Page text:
Outcomes of Eisenmenger Syndrome in Germany
What are the contemporary outcomes of Eisenmenger syndrome (ES) and the impact of pulmonary vasodilator therapy using nationwide registry data?
Patients with ES were identified from the German National Register for Congenital Heart Defects. Basic demographic data, underlying diagnosis, medical therapy, and survival were collected. The impact of disease targeting therapies (DTT) was assessed.
A total of 153 patients with ES were included (mean age 34 ± 13.3 years). Simple defects (atrial or ventricular septal defects and patent ductus arteriosus) were present in 54% of patients, while complex defects were present in the remainder. Down syndrome was present in 32.7% of patients. A majority of patients (57.5%) were treated with DTT (76% bosentan, 20.5% sildenafil), while 17.6% were on dual DTT. Additional medical therapy included digoxin in 24.8%, angiotensin-converting enzyme inhibitors/angiotensin-receptor blockers in 10.5%, and beta-blockers in 17.6%. In terms on anticoagulants, 17.6% of patients were treated with oral anticoagulants, while 23.5% received aspirin. The overall survival rate was 92% at 1 year, 75% at 5 years, and 57% at 10 years. Survival was lower in treatment-naïve patients. Five-year survival was 60% for treatment-naïve patients and 83% for those receiving DTT.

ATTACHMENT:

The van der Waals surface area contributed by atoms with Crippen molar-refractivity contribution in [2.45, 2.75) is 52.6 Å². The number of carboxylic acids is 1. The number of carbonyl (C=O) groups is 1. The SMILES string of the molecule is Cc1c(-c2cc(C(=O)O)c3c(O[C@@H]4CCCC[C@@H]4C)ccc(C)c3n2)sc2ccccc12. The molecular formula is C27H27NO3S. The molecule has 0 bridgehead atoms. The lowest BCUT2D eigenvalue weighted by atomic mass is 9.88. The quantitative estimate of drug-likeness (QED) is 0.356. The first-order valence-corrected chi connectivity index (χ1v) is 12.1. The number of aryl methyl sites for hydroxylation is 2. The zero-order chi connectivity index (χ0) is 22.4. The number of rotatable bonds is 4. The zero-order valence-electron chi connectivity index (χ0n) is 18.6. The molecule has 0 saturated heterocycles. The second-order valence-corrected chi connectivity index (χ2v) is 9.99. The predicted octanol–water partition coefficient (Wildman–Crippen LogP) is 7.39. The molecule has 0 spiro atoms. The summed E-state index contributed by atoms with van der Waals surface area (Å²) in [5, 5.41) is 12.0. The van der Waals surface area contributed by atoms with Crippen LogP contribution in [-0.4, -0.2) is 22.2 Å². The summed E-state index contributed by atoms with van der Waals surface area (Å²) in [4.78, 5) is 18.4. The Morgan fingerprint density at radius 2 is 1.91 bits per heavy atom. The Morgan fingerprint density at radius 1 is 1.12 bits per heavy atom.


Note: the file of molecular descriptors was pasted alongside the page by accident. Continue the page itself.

The authors concluded that ES is associated with significant mortality and that treatment with DTT is associated with better survival.
This registry-based trial from Germany demonstrates significant intermediate- and long-term mortality in patients with ES. It does confirm previous retrospective single-center studies suggesting survival benefit for patients receiving pulmonary vasodilator therapy. Although ES has historically been believed to be associated with better outcomes as compared with primary pulmonary hypertension, significant mortality risk remains, even in the setting of pulmonary vasodilator therapy. This study included a representative population of patients, with a significant number with Down syndrome, and a blend of patients with simple and complex underlying congenital heart disease. The study supports existing recommendations that pulmonary vasodilator therapy be discussed with all patients with ES.
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